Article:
hmmm .... good question.
After living in Japan for almost 10 years I still have trouble with them at times.
Way back when I just game up struggling with them and decided to allow myself be corrected. If you're not in a situation where you can practice "live Japanese" then it's going to be uch more difficult.
Thinking about this some more, I think I started using more and more properly was when I stopped using them as words and started using them as grammar markers (pointers, dividers ... )
watashi "ha" <--- subject designator
kare "ga" <--- object marker
e / ni <--- direction marker
I'm still horrible at grammar but slowly I got the feel for them.
Listening also helps.
You'll notice them with more and more practice.
You'll also notice where and when they're being used and not used.
I suck at particles, too, but there is an excellent book available on Amazon.com or Barnes and Noble (or your favorite book store) called, "All About Particles" by Naoko Chino. She has another book that I am working on right now that is written all in Japanese. It's called "Gaikokujin no tame no joshi", but I'd say you'd have to be pretty good at Japanese to find and order it. For what it's worth, the title is this in Japanese:
It's missed out the other common particles such as: "kara" and the obvious "no"
I don't know about great tips for learning when to use them. I just kinda guess what it is most of the time (with the exception of "ga" and "wa" which are really confusing at times)
I think "wa," "no," "o," are pretty easy to remember. Sometimes I wonder when to use "ni" (which can be remembered as meaning "in" in English, which is appropriately "ni" spelt backwards)... but "ni arimasu" tend to go hand in hand a lot in common usage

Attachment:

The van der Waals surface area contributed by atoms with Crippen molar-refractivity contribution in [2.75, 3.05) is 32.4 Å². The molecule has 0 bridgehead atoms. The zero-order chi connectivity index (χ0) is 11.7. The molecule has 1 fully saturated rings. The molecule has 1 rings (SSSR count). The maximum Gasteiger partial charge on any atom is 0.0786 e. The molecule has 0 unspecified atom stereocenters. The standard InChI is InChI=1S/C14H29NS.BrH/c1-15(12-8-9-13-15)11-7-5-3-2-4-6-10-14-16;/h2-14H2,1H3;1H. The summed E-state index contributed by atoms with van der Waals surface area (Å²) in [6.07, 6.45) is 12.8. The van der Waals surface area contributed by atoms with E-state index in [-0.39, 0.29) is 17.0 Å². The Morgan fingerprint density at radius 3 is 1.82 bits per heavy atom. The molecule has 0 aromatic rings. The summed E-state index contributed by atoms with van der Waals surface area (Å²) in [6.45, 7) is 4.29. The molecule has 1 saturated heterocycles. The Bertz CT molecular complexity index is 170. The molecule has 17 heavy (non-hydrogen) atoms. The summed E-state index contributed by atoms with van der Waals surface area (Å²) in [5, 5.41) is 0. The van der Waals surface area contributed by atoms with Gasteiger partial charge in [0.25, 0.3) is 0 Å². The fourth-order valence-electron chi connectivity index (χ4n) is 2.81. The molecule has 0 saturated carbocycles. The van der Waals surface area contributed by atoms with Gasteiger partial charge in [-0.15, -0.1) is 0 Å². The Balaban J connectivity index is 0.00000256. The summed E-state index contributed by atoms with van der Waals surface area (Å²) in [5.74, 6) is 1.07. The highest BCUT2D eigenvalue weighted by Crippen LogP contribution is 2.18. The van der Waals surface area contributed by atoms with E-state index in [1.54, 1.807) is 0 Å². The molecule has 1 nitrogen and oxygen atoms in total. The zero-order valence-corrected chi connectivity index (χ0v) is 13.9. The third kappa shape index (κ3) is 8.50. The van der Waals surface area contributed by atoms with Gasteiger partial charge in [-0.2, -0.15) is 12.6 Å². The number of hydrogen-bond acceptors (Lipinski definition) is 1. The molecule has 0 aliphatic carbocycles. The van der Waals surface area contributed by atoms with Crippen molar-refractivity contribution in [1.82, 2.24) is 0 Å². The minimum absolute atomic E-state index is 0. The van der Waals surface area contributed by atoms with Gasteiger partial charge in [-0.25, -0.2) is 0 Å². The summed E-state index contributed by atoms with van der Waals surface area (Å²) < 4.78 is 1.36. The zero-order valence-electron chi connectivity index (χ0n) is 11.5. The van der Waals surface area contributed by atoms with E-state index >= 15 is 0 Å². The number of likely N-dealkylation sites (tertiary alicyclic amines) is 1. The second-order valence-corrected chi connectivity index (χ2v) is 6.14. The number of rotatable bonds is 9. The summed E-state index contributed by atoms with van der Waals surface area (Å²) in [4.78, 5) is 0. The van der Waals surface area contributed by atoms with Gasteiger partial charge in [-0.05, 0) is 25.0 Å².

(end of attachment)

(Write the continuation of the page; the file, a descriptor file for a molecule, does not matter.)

I just tend to learn sentences and break them down, then learn the vocab and grammar. Kinda backwards, but it works for me. You should stick to whatever is easiest for you. I've only been studying for a few months now, but I'm pretty confident with using the particles except for "de" at times and "wa/ga." "Wa" and "ga" is a little harder to understand, but sometimes can be thought of as "the" and "a" in English, respectively
You'll just notice them the more you read and use them. I think learning a few sentences containing a particle and learning about what the particle means is the best way to do it. But like all things, there is only one thing that will make you improve... repetition
Particles are tricky and Im sure they must have caused problems for anyone who ever studied Japanese as a foreign language (apart maybe from Koreans, whose language I heard has similar concepts: anyone know if this is true?).
I think the main problem is that there is no equivalent concept in English. Maybe it's for this reason I find the best approach is to not try to assign equivalent English prepositions as much as possible.
For this reason I think the link above might not be that useful: you end up with so many English words that could equate to the particle that it all gets too confusing.